General Motors Co. said Tuesday it laying off 510 workers at two Michigan auto plants that build cars in the face of low gas prices and falling demand for cars.

Late Tuesday, GM spokesman Bill Grotz told The Detroit News it will lay off 350 workers at its Lansing Grand River Assembly to “adjust plant production capacity to better align with market demand.”

That’s in addition to the phased layoffs of 160 of the nearly 1,470 hourly workers at its Orion Assembly plant in Orion Township in January that Grotz confirmed earlier in the day. Those layoffs will conclude by the end of 2015.

The Grand River plant builds the compact Cadillac ATS and ATS Coupe, and the midsize Cadillac CTS. Beginning in January, the Grand River plant will operate on a single shift until production of the next-generation Camaro starts. “We see these jobs coming back when production of the Camaro comes,” Grotz said in a phone interview. He would not say when the Camaro is expected to begin production.

Grotz said GM is committed to a strong and lasting presence in Lansing. “Since 2013, GM has announced $281.5 million in investment for Lansing-based facilities, including $174 million for a stamping plant … $44.5 million for a logistics optimization center and $63 million for Lansing Delta Township plant upgrades.”

Grotz said the layoffs at the Orion Assembly Plant are “to adjust plant capacity to better align with market demand,” Grotz said. The layoffs don’t impact the 170 salaried workers at the plant.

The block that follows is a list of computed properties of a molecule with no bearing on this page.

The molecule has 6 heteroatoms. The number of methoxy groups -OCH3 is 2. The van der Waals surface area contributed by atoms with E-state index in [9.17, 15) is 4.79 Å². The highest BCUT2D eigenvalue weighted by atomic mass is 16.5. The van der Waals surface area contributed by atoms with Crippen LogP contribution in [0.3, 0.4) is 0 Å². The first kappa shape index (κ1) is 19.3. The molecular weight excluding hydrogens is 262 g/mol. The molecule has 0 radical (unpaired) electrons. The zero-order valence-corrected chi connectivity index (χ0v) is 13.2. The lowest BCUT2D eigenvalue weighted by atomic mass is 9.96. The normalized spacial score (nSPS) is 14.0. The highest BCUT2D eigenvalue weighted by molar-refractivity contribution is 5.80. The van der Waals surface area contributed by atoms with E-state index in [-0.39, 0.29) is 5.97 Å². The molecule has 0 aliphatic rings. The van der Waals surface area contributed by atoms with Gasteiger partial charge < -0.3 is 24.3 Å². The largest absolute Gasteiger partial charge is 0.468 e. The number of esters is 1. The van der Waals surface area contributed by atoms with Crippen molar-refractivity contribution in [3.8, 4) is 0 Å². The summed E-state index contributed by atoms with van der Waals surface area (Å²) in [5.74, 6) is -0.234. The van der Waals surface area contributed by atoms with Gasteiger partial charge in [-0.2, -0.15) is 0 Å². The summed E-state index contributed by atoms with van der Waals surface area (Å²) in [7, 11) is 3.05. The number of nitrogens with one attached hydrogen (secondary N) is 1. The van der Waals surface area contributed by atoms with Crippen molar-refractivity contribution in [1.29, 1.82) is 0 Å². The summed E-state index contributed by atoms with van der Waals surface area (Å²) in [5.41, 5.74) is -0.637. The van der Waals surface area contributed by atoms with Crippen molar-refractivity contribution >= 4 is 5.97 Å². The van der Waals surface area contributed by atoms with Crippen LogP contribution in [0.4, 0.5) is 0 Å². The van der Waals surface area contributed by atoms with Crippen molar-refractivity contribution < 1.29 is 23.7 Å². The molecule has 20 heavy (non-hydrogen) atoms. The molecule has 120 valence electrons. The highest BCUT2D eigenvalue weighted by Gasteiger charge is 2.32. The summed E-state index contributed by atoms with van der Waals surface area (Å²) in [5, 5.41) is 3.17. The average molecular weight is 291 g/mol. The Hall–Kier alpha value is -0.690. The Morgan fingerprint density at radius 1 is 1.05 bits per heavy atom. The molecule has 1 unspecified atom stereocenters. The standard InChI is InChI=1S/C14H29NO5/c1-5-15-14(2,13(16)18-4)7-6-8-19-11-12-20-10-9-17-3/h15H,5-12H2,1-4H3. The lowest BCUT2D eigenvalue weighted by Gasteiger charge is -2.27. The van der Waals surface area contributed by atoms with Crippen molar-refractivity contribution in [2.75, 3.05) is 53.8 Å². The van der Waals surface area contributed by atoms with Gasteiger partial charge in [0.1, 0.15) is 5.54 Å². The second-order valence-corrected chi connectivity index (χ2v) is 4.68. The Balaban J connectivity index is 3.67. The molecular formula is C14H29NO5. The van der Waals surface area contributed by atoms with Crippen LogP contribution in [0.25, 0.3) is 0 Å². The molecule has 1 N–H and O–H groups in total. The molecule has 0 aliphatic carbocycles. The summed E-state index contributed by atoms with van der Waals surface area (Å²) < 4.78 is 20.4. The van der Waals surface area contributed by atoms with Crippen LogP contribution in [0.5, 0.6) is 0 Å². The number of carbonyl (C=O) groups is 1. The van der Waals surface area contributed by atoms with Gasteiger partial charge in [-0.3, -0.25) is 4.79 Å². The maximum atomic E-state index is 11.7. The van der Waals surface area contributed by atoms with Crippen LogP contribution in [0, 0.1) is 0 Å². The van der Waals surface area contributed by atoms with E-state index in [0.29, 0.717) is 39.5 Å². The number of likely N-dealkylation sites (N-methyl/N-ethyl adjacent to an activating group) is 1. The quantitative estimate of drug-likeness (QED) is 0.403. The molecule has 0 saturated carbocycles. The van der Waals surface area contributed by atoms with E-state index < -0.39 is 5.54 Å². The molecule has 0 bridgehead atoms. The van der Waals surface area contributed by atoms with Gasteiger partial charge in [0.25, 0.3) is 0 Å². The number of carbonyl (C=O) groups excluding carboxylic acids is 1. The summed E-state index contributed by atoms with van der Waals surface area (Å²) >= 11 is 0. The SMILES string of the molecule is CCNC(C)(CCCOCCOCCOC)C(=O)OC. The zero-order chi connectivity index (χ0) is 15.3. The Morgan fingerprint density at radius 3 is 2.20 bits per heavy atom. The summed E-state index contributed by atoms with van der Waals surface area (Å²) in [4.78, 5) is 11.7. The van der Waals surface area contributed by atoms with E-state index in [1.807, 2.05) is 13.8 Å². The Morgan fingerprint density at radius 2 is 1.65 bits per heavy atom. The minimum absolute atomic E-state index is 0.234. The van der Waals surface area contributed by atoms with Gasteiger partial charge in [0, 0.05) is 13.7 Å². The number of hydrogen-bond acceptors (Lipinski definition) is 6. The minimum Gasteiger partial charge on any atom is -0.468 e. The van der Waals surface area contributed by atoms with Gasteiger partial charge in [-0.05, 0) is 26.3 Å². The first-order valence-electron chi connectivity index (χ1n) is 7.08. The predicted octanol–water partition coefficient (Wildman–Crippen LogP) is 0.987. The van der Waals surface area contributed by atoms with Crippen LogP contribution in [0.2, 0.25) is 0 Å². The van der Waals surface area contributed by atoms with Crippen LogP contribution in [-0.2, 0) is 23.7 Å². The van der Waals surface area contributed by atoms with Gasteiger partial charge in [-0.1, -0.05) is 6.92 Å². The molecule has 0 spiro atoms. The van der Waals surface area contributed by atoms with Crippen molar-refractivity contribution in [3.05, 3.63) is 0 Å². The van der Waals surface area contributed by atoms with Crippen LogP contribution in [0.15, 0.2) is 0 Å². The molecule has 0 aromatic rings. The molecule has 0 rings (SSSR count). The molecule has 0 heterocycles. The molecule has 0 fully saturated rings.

The production cuts at Orion Assembly will result in GM reducing capacity from 45 to about 37 cars per hour, about a 18 percent cut.

GM builds the Buick Verano and the subcompact Chevy Sonic at Orion. Verano sales were down 7.3 percent in October and down 6.2 percent this year to 37,391. Sonic sales fell 23 percent in October, but are still up 8.8 percent for the year to 83,210. GM has large supplies of unsold Sonic and Verano cars on dealer lots.

Orion Assembly also was down the week of Oct. 27 to complete scheduled maintenance and to manage production, according to a plant spokesman. The plant operates two shifts five days a week.

Representatives with UAW Local 5960 could not be reached for comment.

GM announced plans to close a dozen plants during its 2009 bankruptcy, including six in Michigan; it ultimately reversed its decision to close its Orion Assembly plant in Oakland County.

The automaker invested more than half a billion dollars in 2010 at Orion Assembly to retool for the Sonic and Verano.

Obama visited the Orion Assembly plant in October 2011 on a trip with South Korean President Lee Myung-bak to tout the U.S.-Korea Free Trade Agreement.

In 2012, the plant ran two, 10-hour shifts four days a week and turned out 825 vehicles a day.

DShepardson@detroitnews.com